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Conflict Resolution


kamurj

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Excerpted from
Type Talk at Work: How the 16 Personality Types Determine Your Success on the Job
By Otto Kroeger, Janet M. Thuesen, Hile Rutledge

Conflict can take many forms, not all of which are obvious. There's the traditional knockdown drag-out, of course, but there are also much subtler forms of dispute: the passive-aggressive nod intended to indicate agreement when in fact that is far from the case; the saccharine smile that belies intense bitterness and resentment; the silent treatment, in which one party simply refuses to acknowledge the other's presence; the long-standing rivalry that when ignited-often over the most trivial of issues-makes the Hatfields and the McCoys look like a family reunion.

Conflict can also have many different outcomes. For some it is a creative and dynamic force that can move the parties involved-perhaps even the whole organization-to a new level of productivity. Others see it as a necessary evil that you can only grin and bear and hope that everything turns out okay. Still others see conflict as devastating, something to be avoided at all costs because of the long-lasting ill will that can ensue; for them there are no benefits at all to be derived from the process.

Conflict, like it or not, is inevitable as long as humans try to coexist in the workplace. While very few healthy individuals actively go out looking for a fight, fights seem to find us anyway. Our differing values, opinions, definitions, and perceptions set us up for seemingly endless possibilities to have misunderstandings or differences with others. Try as we may we can't avoid such conflicts-at least, not for long.

The problem starts with the fact that different types define "conflict" in different ways. One person's "making a case" can be another's "starting an argument." One person's relatively mindless statement can be viewed as a thrown gauntlet by someone else. Your "simple misunderstanding" can be our "major affront."

One might think that certain types would have distinct abilities to deal with conflict. Thinking-Judgers, for example, would probably be good at remaining objective and unemotional during a stressful encounter Extraverts, because of their verbal prowess, would be able to smooth-talk their way through almost any situation. The relative silence of Introverts, on the other hand, would be likely to lower the intensity of a heated situation.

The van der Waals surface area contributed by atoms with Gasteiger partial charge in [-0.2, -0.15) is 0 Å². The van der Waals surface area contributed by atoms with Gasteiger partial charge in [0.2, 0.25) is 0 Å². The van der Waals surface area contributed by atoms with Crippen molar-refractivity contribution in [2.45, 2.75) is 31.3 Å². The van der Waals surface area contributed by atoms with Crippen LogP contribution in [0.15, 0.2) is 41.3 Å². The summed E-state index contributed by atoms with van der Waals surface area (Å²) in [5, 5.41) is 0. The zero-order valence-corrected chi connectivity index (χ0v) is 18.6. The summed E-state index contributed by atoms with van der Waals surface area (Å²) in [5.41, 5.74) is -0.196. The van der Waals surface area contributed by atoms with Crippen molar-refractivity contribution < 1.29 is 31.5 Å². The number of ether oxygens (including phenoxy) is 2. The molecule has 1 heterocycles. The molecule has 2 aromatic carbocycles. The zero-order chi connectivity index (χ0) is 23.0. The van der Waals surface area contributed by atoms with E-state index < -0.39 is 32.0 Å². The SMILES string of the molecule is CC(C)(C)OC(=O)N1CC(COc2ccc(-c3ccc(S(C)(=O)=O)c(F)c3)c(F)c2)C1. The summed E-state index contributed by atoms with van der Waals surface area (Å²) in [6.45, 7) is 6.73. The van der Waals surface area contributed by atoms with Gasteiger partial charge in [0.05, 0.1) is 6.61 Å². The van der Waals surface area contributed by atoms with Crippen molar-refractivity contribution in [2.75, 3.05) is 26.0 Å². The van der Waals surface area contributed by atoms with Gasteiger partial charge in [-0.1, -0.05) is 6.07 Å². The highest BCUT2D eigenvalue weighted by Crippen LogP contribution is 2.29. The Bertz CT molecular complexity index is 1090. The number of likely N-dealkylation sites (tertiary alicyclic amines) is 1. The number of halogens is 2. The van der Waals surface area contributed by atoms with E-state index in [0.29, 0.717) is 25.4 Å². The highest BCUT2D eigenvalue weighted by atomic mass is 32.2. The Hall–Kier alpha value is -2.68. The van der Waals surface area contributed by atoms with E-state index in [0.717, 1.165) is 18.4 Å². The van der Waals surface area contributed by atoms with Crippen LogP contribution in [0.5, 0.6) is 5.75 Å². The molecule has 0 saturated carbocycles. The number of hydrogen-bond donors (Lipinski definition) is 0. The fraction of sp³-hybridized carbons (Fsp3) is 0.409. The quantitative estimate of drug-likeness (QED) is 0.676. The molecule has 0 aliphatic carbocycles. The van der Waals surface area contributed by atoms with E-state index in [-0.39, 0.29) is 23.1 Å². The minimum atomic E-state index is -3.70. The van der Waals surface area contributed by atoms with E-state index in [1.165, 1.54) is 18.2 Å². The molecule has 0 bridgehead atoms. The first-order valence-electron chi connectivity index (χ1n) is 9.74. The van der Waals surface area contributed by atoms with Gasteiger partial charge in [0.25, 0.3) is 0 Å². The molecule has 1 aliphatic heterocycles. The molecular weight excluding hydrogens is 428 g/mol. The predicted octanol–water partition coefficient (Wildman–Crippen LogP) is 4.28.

In our experience, though, no type excels at dealing with conflict. In fact, for whatever reason, conflict tends to bring out the worst in all of us. Thinking-Judgers, for example, tend to become even more rigid, not only convinced that they are right but closed to alternative points of view. Extraverts, instead of being smooth talkers, can become loud and needlessly aggressive. Introverts can often simply close the door on the outer world, all but shutting out any communication that could lead to resolution.

So we've become resigned to muddling through conflict, using whatever techniques have carried us through in the past, for better or for worse.

It's our inability to cope with conflict effectively that causes companies to spend great sums of money to bestow upon their employees "conflict resolution skills." Please understand: Not all of these programs are worthless, or even bad. Many offer valuable insights into the process of dealing with conflicts and of avoiding them in the first place But there is often a rather large gap between the theory preached by many of the purveyors of these programs and reality. Their ten or twenty conflict-resolution principles, while perfectly valid and insightful, may not always be applicable to the almost endless array of conflicts that arise.

When Similarities Differ

So far we've concentrated on what happens when people of opposite preferences disagree-Introverts vs. Extraverts, Sensors vs. iNtuitives, and so forth But a great deal of conflict arises when people share the same preferences and thus magnify each other's strengths. (Remember the Second Commandment: Your strength maximized becomes a liability.) And while you'd think that people who are alike could get along, that's often far from the case.

Consider two Extraverts-each talking over the other, with neither hearing the other. As the volume goes up, listening goes down. Or consider two Judgers-each with a set of unbendable rules. One's definition of "neatness" may differ substantially from the other's. While one party' has straightened up and knows exactly where things are, the other finds the situation lacking-or simply different than expected. Both parties know they're right, setting themselves up for a no-win argument. If both Js are Introverts, the dispute can lead to a long period of mutual avoidance. If they're both Es, it can lead to an escalating exchange of bad feelings.

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